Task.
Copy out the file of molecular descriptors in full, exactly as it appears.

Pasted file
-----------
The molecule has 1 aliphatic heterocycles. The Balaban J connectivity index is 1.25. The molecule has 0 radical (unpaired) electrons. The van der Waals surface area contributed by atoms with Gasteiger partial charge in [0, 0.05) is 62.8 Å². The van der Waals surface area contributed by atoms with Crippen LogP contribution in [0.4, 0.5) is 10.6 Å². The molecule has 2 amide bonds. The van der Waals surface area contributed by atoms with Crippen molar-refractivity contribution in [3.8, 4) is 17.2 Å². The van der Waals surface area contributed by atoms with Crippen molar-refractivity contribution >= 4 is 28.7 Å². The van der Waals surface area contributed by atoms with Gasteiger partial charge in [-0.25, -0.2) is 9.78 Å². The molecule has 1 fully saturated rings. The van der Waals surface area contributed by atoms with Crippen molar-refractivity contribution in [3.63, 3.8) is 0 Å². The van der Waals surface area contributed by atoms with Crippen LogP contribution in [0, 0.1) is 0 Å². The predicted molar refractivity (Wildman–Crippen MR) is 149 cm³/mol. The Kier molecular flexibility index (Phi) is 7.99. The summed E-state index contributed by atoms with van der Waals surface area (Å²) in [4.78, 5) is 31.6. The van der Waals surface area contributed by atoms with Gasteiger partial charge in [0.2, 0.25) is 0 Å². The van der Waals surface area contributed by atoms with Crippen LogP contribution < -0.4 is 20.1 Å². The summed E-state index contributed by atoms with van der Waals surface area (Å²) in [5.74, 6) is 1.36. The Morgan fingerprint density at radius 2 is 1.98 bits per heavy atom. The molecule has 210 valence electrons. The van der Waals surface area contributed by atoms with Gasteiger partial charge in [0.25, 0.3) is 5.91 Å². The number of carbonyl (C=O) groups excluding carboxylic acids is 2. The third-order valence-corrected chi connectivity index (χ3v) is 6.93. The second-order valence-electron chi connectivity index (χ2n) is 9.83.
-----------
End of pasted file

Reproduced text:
The molecule has 1 aliphatic heterocycles. The Balaban J connectivity index is 1.25. The molecule has 0 radical (unpaired) electrons. The van der Waals surface area contributed by atoms with Gasteiger partial charge in [0, 0.05) is 62.8 Å². The van der Waals surface area contributed by atoms with Crippen LogP contribution in [0.4, 0.5) is 10.6 Å². The molecule has 2 amide bonds. The van der Waals surface area contributed by atoms with Crippen molar-refractivity contribution in [3.8, 4) is 17.2 Å². The van der Waals surface area contributed by atoms with Crippen molar-refractivity contribution >= 4 is 28.7 Å². The van der Waals surface area contributed by atoms with Gasteiger partial charge in [-0.25, -0.2) is 9.78 Å². The molecule has 1 fully saturated rings. The van der Waals surface area contributed by atoms with Crippen molar-refractivity contribution in [3.63, 3.8) is 0 Å². The van der Waals surface area contributed by atoms with Crippen LogP contribution in [0, 0.1) is 0 Å². The predicted molar refractivity (Wildman–Crippen MR) is 149 cm³/mol. The Kier molecular flexibility index (Phi) is 7.99. The summed E-state index contributed by atoms with van der Waals surface area (Å²) in [4.78, 5) is 31.6. The van der Waals surface area contributed by atoms with Gasteiger partial charge in [0.2, 0.25) is 0 Å². The van der Waals surface area contributed by atoms with Crippen LogP contribution < -0.4 is 20.1 Å². The summed E-state index contributed by atoms with van der Waals surface area (Å²) in [5.74, 6) is 1.36. The Morgan fingerprint density at radius 2 is 1.98 bits per heavy atom. The molecule has 210 valence electrons. The van der Waals surface area contributed by atoms with Gasteiger partial charge in [0.25, 0.3) is 5.91 Å². The number of carbonyl (C=O) groups excluding carboxylic acids is 2. The third-order valence-corrected chi connectivity index (χ3v) is 6.93. The second-order valence-electron chi connectivity index (χ2n) is 9.83.